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SMILING LITTLE GIRL HOLDS HER DOLL IN DOVER, ENGLAND

girl and doll dover_0012An adorable and sweet looking little girl poses with her beautiful doll in this portrait by W. H. Broad of the Townwall Studio in Dover, England. She is sitting near a careful arrangement of fern or some other plant leaves. The child’s expression could be described as “frozen in happiness”.

Published in: on January 31, 2013 at 12:01 am  Comments (4)  
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ANGELIC LITTLE GIRL IN ARTISTIC POSE IN DOVER, NEW HAMPSHIRE

An angelic looking young girl dressed in white, poses in an artistic portrait at the Drew Studio in Dover, New Hampshire. The little girl does not appear very happy about the process of being photographed. She has corkscrew curls and is wearing hair ribbons. She is sitting cross legged in a white wicker chair. The photographer of this large format image is A. P. Drew. The Dover Enquirer (1896) has an article which mentions Alfred Palmer Drew. In 1896 a “deluge” and subsequent fire destroyed a business block and three bridges in Dover. The flooding sent the stores on the block down the Cocheco River. The photography studio Drew and Boomer was among the stores washed away. The Bulletin of Photography (1917) contains the obituary of A. P. Drew. He died at the age of 81. He had been born in Dover and had worked as a photographer there for more than 50 years. He retired in about 1914. During the civil war he had been a member of the Strafford Guards. The regiment was originally established in 1822 and a year later became part of the New Hampshire State Militia. In 1864 the Strafford Guards were mustered into service of the Union Army for a period of sixty days. They relieved a New Hampshire artillery unit that had been sent to the front. A. P. Drew served as a corporal.

PRETTY WOMAN IN ROCHESTER, NEW HAMPSHIRE

Photographer I. A. Collins of Rochester, New Hampshie, produced this cabinet card portrait of a lovely woman. She is wearing a pretty dress and an abundance of jewelry. Note her bracelet, ring, pin and chains. Her dress has two very large buttons and hopefully one of the fashion experts who visit the Cabinet Card Gallery can explain the purpose of the buttons. It appears as if the buttons are held together by a clasp and serve to keep the skirt portion in position.Very little information could be uncovered about photographer I. Collins. He was listed in the Dover, New Hampshire business directory (1889 and 1891) as a photographer. The directories  report that the gallery was located on a street named Hanson.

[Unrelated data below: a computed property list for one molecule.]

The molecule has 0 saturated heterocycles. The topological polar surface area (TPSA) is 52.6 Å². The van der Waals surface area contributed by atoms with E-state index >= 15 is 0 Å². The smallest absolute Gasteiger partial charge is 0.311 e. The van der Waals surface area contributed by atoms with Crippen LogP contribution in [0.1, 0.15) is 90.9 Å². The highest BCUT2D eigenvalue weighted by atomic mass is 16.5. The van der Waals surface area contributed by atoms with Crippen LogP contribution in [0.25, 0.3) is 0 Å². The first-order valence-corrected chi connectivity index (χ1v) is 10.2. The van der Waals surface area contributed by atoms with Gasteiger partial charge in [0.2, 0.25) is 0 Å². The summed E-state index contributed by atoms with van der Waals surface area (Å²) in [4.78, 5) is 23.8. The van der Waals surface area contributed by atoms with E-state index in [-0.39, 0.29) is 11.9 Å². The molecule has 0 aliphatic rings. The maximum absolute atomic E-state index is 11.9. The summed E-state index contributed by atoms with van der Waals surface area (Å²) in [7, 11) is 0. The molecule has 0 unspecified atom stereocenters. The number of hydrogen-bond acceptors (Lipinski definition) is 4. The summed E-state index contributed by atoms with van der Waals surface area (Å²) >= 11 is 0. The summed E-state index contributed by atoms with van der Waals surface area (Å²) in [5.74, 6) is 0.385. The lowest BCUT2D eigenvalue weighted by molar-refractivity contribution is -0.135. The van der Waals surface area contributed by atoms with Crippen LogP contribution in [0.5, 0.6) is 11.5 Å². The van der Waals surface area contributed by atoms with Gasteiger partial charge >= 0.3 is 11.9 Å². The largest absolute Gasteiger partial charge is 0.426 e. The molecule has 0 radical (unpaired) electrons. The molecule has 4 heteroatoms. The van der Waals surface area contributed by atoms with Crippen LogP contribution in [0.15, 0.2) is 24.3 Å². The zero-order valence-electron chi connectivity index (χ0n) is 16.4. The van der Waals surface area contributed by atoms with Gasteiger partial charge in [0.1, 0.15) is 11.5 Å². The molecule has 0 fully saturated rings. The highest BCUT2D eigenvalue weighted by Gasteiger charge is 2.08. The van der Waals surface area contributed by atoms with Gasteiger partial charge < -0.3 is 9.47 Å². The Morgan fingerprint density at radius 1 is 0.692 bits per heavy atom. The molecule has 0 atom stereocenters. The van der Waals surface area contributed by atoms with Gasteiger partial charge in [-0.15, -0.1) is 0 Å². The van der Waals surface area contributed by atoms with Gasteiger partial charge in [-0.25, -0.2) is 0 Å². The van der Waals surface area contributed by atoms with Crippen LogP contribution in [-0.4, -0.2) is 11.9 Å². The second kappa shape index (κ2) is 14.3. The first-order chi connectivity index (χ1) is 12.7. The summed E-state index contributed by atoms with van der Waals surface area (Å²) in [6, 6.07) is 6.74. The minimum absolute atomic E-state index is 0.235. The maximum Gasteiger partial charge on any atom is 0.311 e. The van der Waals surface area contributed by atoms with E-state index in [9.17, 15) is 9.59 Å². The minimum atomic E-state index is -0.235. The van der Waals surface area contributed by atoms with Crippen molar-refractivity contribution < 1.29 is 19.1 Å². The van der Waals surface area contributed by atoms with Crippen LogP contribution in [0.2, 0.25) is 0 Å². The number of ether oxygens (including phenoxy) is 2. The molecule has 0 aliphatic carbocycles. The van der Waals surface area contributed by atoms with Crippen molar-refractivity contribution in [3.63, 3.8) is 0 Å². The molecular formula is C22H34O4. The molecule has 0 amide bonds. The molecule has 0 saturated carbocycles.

PRETTY LITTLE GIRL DRESSED FOR WINTER IN DOVER, NEW HAMPSHIRE

A young girl wearing a winter coat and winter hat poses for her photograph at Miller’s Photo Company in Dover, New Hampshire. She is wearing a striped coat with big buttons and has a large fur muff to warm her hands. Judging by my observation of many cabinet cards, the striped coat is not typical winter wear for the era. The large stripes on the coat makes it look like prison garb. Note the fake snow in the background of this image.  The reverse of the photograph has a printed advertisement that indicates that photographer Miller’s main gallery was located in Birmingham, Connecticut. The likely photographer of this cabinet card was William E. Miller. Miller had a number of studios located in Connecticut. His gallery locations included the towns of Ansonia, Birmingham, Derby and Shelton. Miller is credited with taking some of the photographs for a book entitled The History of the Old Town of Derby, Connecticut 1642-1880 (1880). To view other images by this photographer, click on the category “Photographer: Miller”.

Published in: on May 10, 2012 at 12:01 am  Leave a Comment